Tuesday, 17 February 2009

Six days in India in the back of a Morris Ambassador

So, where were we... Oh yeah, hustled.

10th February 2009

The journey to Jaipur from Delhi was somewhat marred by the fact that we had been screwed over by the Tour Agent in Delhi. With four hours to think through the events of the previous evening, both of us were seething.

But there was nothing we could do about it, and, as it was too soon to laugh about it, I was determined to make the most of having a local driver to tell us all about the fascinating world that is India.

The journey to Rajastan was interesting; this was our first view of India that wasn't a noisy city.

Either side of the motor way the land stretched far and beyond with fields as far as the eye could see. Mustard seed and grass was the main product. It was green and lush and beautiful. But as we neared Jaipur all this began to change.

The land became more barren and the green was replaced with scrub land. Small rocky hills started to appear on the horizon. We were moving into a new area of Delhi.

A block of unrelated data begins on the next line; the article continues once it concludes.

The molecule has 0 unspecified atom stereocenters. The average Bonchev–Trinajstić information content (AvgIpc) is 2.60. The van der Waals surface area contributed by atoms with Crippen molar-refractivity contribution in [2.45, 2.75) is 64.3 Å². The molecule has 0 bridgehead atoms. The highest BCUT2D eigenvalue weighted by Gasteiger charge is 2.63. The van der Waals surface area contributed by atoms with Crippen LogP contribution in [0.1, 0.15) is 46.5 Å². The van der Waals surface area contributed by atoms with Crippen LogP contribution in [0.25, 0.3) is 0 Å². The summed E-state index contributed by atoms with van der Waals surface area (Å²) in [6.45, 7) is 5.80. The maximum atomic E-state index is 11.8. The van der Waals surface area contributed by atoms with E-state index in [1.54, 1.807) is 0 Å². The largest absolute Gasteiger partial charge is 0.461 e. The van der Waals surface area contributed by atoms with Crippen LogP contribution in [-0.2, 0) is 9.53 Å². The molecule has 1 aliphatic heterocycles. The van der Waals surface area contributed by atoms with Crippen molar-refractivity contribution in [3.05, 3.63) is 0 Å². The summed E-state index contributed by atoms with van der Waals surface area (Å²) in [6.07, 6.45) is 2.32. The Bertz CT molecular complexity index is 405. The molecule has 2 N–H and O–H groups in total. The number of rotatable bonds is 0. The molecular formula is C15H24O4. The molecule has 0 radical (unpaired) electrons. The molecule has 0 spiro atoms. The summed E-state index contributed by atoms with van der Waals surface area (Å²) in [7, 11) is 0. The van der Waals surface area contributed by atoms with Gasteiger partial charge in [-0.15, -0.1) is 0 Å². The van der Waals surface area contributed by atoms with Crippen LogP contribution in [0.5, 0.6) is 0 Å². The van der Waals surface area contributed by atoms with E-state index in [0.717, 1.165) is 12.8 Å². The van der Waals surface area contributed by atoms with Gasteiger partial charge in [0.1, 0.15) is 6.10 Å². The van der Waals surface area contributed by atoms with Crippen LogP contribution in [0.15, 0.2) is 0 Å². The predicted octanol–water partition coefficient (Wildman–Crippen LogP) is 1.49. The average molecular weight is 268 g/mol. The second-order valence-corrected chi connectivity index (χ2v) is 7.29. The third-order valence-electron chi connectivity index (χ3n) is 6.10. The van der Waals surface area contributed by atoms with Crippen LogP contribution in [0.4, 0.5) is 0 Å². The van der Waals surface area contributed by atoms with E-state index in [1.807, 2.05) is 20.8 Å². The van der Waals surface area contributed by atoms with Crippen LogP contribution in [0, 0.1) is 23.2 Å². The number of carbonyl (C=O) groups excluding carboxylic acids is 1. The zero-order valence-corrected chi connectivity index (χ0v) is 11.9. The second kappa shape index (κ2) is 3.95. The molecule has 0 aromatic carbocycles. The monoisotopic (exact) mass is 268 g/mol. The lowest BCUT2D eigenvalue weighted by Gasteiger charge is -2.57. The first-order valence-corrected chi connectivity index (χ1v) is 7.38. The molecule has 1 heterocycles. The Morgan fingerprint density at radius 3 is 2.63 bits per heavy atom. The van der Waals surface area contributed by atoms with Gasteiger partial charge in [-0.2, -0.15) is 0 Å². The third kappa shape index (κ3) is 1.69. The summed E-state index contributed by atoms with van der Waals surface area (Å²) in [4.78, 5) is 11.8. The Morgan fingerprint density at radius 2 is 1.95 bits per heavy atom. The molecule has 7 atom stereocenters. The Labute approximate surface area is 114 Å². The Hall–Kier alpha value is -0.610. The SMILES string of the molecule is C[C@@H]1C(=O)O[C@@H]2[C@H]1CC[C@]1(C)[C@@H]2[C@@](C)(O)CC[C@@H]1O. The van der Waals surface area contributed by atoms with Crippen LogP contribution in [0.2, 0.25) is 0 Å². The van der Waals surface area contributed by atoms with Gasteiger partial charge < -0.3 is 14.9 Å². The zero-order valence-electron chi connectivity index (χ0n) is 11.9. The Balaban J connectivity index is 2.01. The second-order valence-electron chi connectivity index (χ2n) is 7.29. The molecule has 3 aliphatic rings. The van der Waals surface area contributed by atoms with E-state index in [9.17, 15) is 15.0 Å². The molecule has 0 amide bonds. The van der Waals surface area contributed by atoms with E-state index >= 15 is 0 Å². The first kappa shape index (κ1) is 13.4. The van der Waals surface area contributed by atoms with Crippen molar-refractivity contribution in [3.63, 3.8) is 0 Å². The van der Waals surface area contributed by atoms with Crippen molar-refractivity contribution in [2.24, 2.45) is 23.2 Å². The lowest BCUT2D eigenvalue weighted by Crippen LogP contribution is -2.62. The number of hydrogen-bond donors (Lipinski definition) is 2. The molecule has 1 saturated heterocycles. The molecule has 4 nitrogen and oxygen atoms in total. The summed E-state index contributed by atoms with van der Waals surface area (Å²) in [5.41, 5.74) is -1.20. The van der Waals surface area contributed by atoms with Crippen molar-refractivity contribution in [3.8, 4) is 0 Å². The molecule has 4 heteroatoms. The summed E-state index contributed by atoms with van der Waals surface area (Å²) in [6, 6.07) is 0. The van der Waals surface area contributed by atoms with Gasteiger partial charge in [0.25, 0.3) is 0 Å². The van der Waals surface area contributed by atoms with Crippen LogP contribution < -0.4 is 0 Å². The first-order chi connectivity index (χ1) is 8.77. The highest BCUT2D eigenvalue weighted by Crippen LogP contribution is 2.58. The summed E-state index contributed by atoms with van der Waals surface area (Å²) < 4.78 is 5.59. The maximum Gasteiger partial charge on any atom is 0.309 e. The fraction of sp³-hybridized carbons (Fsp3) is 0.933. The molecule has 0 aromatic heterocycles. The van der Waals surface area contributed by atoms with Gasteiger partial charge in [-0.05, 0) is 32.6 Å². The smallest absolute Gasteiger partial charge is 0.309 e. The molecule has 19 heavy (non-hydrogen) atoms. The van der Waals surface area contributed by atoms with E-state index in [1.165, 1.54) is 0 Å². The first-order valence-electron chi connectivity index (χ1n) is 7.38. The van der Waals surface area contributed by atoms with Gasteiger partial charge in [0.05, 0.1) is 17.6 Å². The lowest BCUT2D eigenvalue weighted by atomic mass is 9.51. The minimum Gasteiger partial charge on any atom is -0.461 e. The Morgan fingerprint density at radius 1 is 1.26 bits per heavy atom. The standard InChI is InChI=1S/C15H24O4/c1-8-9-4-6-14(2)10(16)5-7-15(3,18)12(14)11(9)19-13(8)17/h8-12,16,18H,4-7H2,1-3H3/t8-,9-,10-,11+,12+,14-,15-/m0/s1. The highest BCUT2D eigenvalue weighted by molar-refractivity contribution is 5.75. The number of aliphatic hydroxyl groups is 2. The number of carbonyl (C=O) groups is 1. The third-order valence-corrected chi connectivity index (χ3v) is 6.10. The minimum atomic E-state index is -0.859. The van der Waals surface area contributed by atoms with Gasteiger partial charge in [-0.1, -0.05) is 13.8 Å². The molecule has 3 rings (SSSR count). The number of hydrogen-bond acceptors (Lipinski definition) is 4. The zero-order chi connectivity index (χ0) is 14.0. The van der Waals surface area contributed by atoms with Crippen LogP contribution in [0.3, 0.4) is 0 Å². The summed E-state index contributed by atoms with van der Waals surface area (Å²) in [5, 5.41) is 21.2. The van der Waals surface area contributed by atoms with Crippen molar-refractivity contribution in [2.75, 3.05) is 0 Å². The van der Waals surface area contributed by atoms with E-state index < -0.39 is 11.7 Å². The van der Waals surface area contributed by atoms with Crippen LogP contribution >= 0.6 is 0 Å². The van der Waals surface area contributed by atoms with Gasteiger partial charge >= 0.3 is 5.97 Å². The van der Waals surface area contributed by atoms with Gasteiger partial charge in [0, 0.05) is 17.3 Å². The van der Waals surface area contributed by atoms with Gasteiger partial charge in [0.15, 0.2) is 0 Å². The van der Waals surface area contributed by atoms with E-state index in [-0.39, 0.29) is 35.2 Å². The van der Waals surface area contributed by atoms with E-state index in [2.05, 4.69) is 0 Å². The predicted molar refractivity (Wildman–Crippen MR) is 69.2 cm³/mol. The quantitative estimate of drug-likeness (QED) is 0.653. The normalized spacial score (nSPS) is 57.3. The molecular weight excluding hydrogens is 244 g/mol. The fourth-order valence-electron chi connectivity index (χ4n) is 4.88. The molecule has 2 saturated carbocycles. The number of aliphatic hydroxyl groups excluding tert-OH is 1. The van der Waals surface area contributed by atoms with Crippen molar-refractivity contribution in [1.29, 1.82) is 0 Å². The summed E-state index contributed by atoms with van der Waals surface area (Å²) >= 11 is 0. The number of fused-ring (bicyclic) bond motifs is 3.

We arrived mid-evening at a lo-budget guesthouse. We had refused the tour operator's offer of arranging accomodation when he quoted a ridiculous price so we were quite happy to pay considerably less by cutting out the middle man.

Once we sorted our lives out, our driver Kishor took us for dinner. Having been stung in Delhi with the tour we were determined to make our food and accomodation as cheap as possible. So we went and ate with locals.

It was a real ramshackle of a restaurant, and we couldn't read the menu - it was all in Hindi - but we had fantastic curry and chapatti dinner.

After dinner there was a fantastic storm. The lightening was amazing.

11th February 2009 - An unexpected meeting with Bollywood

The mroning started with a phonecall to the Tour Operator. That was fun.

There had been some mix up about wheter our entrance costs to the sights in Rajasthan were included in the money we had paid. In the office the guy (who called himself 007 - don't know why) had said they were, but the contract he gave us did not include this and the driver was unaware also.

I rang 007 and asked if the entrance fees were included. My calm inquiry was recipricated by a massive rant! He started shouting, ranting and raving. I kept calm (although very pissed off). He accused me of thinking him a liar - i replied saying he had lied about Holi Day, so why should I trust him. He ranted some more called me stuipid for thinking the entrance fees were inluced and hung up on me.

I rang straight back.